The Case of the Gilded Fly, By Edmund Crispin

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The Independent Culture

A reprint of Edmund Crispin's first novel (published when he was only 23), this has all the ingredients of a Golden Age detective story: it takes place in Oxford, the murder victim is an actress, there's a gallery of flamboyant suspects, and the detective is a gifted amateur – a Professor of English literature, no less – who makes the police look stupid. The trouble is that detective novels stand or fall on how sympathetic the investigating hero is, and Gervase Fen is not sympathetic in the least. Arrogant, facetious and affectedly eccentric, he peppers his conversation with snippets of Shakespeare and twee quotes from Lewis Carroll, and airily announces that he knows who the murderer is halfway through the book, but doesn't tell anyone for another 100 pages, during which time somebody else gets murdered.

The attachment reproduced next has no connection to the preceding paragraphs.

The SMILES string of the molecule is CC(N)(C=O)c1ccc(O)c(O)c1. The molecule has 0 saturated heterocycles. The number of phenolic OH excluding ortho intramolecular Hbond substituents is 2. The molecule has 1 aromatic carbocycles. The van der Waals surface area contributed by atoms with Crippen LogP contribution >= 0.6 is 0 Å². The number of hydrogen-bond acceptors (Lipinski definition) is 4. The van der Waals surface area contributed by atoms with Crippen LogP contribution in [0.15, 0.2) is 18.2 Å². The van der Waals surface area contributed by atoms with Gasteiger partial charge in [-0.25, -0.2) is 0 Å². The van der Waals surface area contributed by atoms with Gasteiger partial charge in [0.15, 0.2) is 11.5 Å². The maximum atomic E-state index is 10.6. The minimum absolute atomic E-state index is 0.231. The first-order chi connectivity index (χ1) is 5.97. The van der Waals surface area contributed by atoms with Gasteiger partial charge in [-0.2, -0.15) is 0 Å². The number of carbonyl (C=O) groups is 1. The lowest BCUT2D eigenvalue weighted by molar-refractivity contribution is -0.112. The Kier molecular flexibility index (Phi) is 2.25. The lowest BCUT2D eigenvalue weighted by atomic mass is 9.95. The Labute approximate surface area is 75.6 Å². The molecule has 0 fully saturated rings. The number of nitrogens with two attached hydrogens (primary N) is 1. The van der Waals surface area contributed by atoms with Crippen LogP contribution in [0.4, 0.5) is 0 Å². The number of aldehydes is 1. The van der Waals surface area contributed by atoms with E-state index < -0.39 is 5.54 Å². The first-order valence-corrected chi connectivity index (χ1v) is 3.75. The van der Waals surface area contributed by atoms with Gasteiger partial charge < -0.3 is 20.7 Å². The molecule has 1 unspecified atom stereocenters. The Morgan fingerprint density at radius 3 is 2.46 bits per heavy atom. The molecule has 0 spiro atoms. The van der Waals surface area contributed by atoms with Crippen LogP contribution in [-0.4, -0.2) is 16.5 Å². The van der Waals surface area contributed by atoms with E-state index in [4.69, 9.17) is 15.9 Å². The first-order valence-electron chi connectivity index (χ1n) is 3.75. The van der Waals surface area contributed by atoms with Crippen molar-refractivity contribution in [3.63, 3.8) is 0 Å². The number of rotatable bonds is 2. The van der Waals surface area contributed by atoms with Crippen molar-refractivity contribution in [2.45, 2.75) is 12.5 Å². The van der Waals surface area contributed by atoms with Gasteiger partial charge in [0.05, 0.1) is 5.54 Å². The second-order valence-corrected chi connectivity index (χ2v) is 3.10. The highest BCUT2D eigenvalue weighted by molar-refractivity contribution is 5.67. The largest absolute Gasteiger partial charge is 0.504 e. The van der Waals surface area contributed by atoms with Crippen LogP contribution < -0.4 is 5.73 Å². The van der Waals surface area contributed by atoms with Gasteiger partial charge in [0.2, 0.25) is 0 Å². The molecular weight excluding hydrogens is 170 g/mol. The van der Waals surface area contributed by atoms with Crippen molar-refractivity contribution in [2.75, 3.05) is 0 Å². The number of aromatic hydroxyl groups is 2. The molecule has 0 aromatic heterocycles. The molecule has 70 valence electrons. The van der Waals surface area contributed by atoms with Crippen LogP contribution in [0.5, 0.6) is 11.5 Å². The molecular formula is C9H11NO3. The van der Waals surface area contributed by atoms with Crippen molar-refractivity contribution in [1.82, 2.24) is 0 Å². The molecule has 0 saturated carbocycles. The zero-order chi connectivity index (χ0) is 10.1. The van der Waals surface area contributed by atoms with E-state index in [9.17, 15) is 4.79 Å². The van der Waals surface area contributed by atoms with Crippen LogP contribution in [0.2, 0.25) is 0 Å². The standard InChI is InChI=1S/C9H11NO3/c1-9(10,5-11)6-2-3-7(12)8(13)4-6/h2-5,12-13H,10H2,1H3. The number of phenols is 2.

Crispin seemed to know his hero wasn't loveable, as he regularly uses words such as "irritatingly" and "infuriatingly" to describe his utterances; but that makes him no less irritating. One is left wishing that Fen, not the actress, had been murdered.

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